As the co-founder of Tribe Capital, Sethi takes a quantitative approach to seed investing, harnessing data to unearth hidden startup gems and work out their pitfalls. This approach has led to early investments in Applied Intuition, the self-driving-car software company that landed $250 million in funding in March, and Rippling, the workforce-management software company that’s had explosive growth even as business software spending has stalled. The past two years have seen many investors retreat from markets like fintech, healthcare, and business software. Sethi, however, has intensified his focus and led his firm to incubate several companies in these sectors. “Our approach during this downturn was to double down on our strengths,” he told Business Insider.

Salil Deshpande, general partner, Uncorrelated Ventures, Palo Alto, California

Although Deshpande invested in about “half a dozen” AI startups at the seed stage, Business Insider notes that Deshpande “won’t jump at every opportunity to write a check.” He called AI a “hot mess” and said he’s “waiting for the trough of disillusionment to invest more. He told the website that he “considers AI to be a subset of infrastructure software, which is the investing focus of his firm, Uncorrelated Ventures.” Since starting his firm, he has raised millions, “most recently, he raised $315 million at the beginning of 2024 for a new fund,” Business Insider noted. 

Sheel Mohnot, cofounder and general partner, Better Tomorrow Ventures, San Francisco, California 

Mohnot has been featured on the Seed 100 every year since its inception three years ago. In 2020, he cofounded Better Tomorrow Ventures, a fintech venture firm. Before that, he was an angel investor in companies like Flexport and Ironclad. He’s been investing in fintech since 2015 and cofounded the food company Thistle before starting his venture capital career. He says his firm “specializes in helping startups with sales, recruiting, business development, community building, and raising money for the next round of funding.” His firm has “introduced founders to their next-round investors over 90% of the time,” he added.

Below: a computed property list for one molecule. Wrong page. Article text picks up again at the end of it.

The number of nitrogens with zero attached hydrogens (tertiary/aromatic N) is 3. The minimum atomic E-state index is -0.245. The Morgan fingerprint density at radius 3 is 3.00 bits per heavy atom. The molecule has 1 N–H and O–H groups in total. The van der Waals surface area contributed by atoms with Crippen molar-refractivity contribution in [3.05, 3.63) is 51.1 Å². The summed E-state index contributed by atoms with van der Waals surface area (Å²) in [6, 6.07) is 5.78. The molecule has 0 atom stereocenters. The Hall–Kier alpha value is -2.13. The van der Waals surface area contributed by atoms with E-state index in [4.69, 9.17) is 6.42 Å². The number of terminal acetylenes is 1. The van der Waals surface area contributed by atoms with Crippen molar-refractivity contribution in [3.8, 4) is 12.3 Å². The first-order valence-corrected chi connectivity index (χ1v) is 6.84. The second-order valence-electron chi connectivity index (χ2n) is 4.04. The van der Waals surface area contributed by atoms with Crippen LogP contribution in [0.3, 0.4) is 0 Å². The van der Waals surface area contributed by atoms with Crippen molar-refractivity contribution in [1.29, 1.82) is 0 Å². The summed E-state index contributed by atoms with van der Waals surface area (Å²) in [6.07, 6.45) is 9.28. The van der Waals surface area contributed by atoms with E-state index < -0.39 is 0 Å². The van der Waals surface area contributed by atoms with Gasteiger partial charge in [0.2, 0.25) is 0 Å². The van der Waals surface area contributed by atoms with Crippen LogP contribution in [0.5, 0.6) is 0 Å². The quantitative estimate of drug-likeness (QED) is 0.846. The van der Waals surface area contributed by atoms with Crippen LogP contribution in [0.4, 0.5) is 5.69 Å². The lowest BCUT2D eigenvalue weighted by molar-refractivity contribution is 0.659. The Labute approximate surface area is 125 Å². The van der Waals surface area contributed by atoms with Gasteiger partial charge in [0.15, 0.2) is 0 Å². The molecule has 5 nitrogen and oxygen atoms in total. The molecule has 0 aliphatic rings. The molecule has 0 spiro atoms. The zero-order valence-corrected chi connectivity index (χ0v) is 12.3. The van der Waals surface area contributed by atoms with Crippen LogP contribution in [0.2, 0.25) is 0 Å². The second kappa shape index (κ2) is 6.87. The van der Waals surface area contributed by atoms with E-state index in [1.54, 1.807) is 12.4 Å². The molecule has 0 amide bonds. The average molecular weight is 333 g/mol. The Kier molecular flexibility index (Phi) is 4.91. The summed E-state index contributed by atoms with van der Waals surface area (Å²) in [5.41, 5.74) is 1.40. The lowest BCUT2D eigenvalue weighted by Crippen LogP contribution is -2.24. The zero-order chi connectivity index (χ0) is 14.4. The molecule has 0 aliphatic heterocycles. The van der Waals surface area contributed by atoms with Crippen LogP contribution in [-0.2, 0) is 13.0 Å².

Shruti Gandhi, founder and general partner, Array Ventures, San Francisco, California

As a one-time startup founder, Gandhi decided to raise a fund” because she saw a need for more investors who rolled up their sleeves at the seed stage,” according to Business Insider. Her fund, Array Ventures, helps technical founders with early sales and develop their go-to-market strategy. It “brings a unique twist to venture capital, and supports a community of more than 200 C-level experts from top public and private companies to help founders from day one, providing them with wisdom from experience and access to their ideal customers.”